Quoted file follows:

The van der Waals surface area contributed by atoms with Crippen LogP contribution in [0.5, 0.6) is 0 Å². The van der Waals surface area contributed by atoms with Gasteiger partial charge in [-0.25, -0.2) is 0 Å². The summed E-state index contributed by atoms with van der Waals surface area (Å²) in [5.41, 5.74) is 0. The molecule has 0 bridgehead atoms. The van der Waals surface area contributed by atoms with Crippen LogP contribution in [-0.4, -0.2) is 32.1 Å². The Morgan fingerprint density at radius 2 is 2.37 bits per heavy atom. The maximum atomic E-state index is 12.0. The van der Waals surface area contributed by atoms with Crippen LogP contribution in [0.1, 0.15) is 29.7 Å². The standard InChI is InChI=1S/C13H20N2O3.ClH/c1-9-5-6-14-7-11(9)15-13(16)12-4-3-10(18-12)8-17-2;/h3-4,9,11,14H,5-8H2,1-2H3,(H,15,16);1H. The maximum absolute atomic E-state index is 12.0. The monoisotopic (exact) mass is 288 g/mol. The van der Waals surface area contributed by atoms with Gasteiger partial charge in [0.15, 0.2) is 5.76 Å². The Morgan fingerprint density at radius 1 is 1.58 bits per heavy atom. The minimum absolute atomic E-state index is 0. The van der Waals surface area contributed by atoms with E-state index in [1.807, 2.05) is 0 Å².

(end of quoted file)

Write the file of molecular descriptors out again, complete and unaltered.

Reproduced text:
The van der Waals surface area contributed by atoms with Crippen LogP contribution in [0.5, 0.6) is 0 Å². The van der Waals surface area contributed by atoms with Gasteiger partial charge in [-0.25, -0.2) is 0 Å². The summed E-state index contributed by atoms with van der Waals surface area (Å²) in [5.41, 5.74) is 0. The molecule has 0 bridgehead atoms. The van der Waals surface area contributed by atoms with Crippen LogP contribution in [-0.4, -0.2) is 32.1 Å². The Morgan fingerprint density at radius 2 is 2.37 bits per heavy atom. The maximum atomic E-state index is 12.0. The van der Waals surface area contributed by atoms with Crippen LogP contribution in [0.1, 0.15) is 29.7 Å². The standard InChI is InChI=1S/C13H20N2O3.ClH/c1-9-5-6-14-7-11(9)15-13(16)12-4-3-10(18-12)8-17-2;/h3-4,9,11,14H,5-8H2,1-2H3,(H,15,16);1H. The maximum absolute atomic E-state index is 12.0. The monoisotopic (exact) mass is 288 g/mol. The van der Waals surface area contributed by atoms with Gasteiger partial charge in [0.15, 0.2) is 5.76 Å². The Morgan fingerprint density at radius 1 is 1.58 bits per heavy atom. The minimum absolute atomic E-state index is 0. The van der Waals surface area contributed by atoms with E-state index in [1.807, 2.05) is 0 Å².